In the Blog
Emily Hunter: Eco-Warrior
Every Thursday I profile a new incredible woman, each from a different walk of life. Different professions, causes, backgrounds, ethnicities, orientations, and anything/everything else!
So without further delay, let me introduce the amazing Emily Hunter…
Emily Hunter may at first been recognized as the daughter of Bobbi and Robert Hunter, famous Canadian environmentalists, but at 24, she is already an avid speaker for eco-issues, has an impressive list of journalistic credits including writing for This Magazine and Eye Weekly, as well as broadcasting work with MTV Canada, CTV Canada AM, CTV News, City TV and CP24.
As an environmentalist, Emily joined her first campaign at 19: a Galapagos conservation campaign with Sea Shepherd, one of the most radical environmental groups in the world, known for non-lethal but aggressive action like ramming ships at sea and sinking ships in port. She has also worked on other campaigns with Sea Shepherd to protect marine wildlife, as well as Canadian Youth Climate Coalition (CYCC) on climate change awareness and action, EarthRoots on anti-forestry issues, and Greenpeace against the Tar Sands project.
Her most recent campaign this past winter was with Sea Shepherd ship The M/Y Steve Irwin in the Antarctic waters to stop illegal whaling by the Japanese government. With incidents like a massive collision between their ship and a harpoon ship, they were able to help save 500 whales this year and cut the kill quota by 50%! (check out a video at the end of this post to see the amazing work of the Sea Shepherd crew)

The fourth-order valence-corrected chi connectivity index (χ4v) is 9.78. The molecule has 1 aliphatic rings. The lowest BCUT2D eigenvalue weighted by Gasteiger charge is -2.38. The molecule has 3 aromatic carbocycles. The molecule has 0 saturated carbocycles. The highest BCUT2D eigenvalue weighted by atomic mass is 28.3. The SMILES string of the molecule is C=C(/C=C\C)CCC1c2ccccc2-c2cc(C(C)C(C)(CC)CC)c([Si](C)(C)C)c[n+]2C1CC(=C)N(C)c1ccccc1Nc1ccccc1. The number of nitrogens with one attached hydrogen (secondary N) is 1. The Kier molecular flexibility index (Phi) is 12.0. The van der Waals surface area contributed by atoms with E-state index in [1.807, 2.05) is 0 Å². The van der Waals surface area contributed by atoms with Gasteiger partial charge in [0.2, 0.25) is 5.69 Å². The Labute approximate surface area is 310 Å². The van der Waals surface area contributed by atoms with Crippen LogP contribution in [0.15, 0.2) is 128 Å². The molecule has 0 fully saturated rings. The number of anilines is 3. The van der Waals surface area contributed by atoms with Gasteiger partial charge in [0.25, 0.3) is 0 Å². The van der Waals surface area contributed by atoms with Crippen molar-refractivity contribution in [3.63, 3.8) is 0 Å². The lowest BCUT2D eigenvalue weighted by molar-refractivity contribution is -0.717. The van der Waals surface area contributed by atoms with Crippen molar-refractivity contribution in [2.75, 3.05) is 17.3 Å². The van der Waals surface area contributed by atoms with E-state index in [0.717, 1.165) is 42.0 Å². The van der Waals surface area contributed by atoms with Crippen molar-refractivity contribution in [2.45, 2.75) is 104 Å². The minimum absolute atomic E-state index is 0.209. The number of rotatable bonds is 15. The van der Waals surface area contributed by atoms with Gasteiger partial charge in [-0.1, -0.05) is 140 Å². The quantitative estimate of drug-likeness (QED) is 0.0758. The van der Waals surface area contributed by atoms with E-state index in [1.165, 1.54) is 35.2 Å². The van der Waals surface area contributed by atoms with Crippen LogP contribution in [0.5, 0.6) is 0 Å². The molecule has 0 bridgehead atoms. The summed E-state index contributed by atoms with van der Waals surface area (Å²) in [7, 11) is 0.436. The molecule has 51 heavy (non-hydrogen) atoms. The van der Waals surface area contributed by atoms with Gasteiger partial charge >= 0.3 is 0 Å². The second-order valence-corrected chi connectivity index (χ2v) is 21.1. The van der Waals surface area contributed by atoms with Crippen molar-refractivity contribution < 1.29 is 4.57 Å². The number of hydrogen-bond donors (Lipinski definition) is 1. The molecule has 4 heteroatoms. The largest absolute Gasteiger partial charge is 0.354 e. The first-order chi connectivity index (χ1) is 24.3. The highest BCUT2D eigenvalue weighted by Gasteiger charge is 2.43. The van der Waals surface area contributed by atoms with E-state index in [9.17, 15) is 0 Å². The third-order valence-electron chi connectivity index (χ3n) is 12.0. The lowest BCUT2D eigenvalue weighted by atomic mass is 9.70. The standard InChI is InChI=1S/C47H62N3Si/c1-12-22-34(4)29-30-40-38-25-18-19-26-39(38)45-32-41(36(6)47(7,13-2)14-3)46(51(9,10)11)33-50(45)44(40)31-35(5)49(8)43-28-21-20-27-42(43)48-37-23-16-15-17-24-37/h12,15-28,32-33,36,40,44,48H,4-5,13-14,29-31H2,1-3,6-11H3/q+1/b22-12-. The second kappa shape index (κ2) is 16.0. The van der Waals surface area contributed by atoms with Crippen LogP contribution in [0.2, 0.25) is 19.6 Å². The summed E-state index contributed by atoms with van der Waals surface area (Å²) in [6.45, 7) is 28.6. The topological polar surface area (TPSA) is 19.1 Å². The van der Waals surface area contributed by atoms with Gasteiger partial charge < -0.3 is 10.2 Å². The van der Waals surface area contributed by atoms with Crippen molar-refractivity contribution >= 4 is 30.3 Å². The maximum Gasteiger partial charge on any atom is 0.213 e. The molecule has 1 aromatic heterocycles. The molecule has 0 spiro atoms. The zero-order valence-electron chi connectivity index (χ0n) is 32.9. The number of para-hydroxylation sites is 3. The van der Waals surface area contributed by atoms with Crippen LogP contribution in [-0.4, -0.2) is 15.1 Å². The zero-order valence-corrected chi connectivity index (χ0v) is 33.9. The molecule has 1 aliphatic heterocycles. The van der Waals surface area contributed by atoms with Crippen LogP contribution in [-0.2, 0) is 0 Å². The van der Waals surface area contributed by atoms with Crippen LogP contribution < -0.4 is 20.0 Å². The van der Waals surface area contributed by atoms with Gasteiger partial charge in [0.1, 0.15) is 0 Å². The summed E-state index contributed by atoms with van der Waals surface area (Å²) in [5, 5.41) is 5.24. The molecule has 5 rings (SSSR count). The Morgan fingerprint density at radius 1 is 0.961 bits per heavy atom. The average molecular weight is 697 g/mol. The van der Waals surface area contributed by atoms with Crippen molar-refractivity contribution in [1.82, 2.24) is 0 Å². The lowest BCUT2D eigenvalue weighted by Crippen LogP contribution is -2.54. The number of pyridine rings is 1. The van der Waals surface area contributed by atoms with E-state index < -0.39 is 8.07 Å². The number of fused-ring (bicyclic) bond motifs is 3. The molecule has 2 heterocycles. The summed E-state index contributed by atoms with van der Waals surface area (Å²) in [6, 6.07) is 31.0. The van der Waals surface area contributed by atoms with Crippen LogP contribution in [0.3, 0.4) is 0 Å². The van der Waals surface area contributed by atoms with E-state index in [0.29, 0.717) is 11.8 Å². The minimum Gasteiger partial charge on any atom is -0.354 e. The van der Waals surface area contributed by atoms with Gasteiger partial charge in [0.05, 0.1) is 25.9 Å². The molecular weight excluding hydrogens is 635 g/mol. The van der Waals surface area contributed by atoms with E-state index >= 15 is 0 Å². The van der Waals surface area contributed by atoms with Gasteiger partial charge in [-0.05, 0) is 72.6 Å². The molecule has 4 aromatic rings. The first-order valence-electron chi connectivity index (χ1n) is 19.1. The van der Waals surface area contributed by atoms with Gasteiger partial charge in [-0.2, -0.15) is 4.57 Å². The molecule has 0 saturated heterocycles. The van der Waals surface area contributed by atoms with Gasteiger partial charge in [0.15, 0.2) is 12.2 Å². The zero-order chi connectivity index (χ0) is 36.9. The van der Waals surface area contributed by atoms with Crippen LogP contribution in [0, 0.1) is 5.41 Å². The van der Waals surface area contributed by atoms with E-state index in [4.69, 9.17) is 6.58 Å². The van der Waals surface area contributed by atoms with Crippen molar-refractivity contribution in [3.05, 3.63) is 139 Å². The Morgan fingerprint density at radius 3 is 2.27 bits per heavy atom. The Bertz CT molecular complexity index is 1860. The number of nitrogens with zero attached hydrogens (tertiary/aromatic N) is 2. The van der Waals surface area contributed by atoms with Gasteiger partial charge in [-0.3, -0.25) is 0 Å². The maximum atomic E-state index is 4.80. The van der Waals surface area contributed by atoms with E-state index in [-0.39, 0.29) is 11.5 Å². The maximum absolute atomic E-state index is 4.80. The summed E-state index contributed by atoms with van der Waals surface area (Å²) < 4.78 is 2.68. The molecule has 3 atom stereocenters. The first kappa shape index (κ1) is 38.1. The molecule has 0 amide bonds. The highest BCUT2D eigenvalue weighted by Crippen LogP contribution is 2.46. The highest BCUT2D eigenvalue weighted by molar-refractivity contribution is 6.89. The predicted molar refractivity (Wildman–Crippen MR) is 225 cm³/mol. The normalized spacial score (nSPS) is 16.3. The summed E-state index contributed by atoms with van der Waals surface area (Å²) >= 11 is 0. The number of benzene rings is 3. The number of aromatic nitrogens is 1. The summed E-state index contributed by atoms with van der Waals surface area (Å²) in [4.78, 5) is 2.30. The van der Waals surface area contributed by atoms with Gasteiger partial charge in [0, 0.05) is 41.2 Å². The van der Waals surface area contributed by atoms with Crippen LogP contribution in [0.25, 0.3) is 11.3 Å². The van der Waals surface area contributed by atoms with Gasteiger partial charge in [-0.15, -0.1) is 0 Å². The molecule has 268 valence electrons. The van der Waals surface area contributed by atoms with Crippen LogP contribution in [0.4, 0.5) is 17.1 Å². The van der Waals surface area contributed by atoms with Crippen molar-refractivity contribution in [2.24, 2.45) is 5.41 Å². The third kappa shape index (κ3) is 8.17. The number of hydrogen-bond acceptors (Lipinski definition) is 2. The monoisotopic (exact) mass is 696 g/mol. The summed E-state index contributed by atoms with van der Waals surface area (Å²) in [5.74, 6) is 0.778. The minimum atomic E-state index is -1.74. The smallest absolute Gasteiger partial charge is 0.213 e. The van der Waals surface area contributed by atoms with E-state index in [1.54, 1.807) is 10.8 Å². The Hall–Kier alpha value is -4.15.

What drives you to do what you do?
Because there is a need to do what I do. There are a lot of people in this world who sit passively to injustice and destruction, contributing to it by doing so. Numerous individuals think about the issues of our time, read about them and give lip-service to them but ultimately do nothing. Some fight on social causes. But very few fight against environmental genocide.
How does being a woman empower / challenge you?
Being a woman is difficult, especially in the environmental movement. It seems that as one movement progress, another is degraded. I find that women are constantly taken out of the picture with environmentalism. My mother, Bobbi Hunter, who was a co-founder of Greenpeace, first treasurer of Greenpeace and the first women to save a whale by putting her body between a harpoon and a whale - is completely cut out of history. People know of Robert Hunter, Rex Weyler, Patrick Moore (all co-founders of Greenpeace), Paul Watson (Sea Shepherd founder), and David Suzuki (world renowned environmentalist). And sure, we have Dian Fossey who fought to protect Gorillas in Africa.
But the reality is, the face of environmentalism is predominantly masculine. Women are cut out of the picture when it comes to the portrayal and voice of environmentalism. Therefore, I find my fight as a female environmental activist is just as much a fight for women’s equality and against patriarchy as it is against the destructive engines depleting our world. The two battles are very much intertwined.
What advice would you give to young women who want to follow in your footsteps?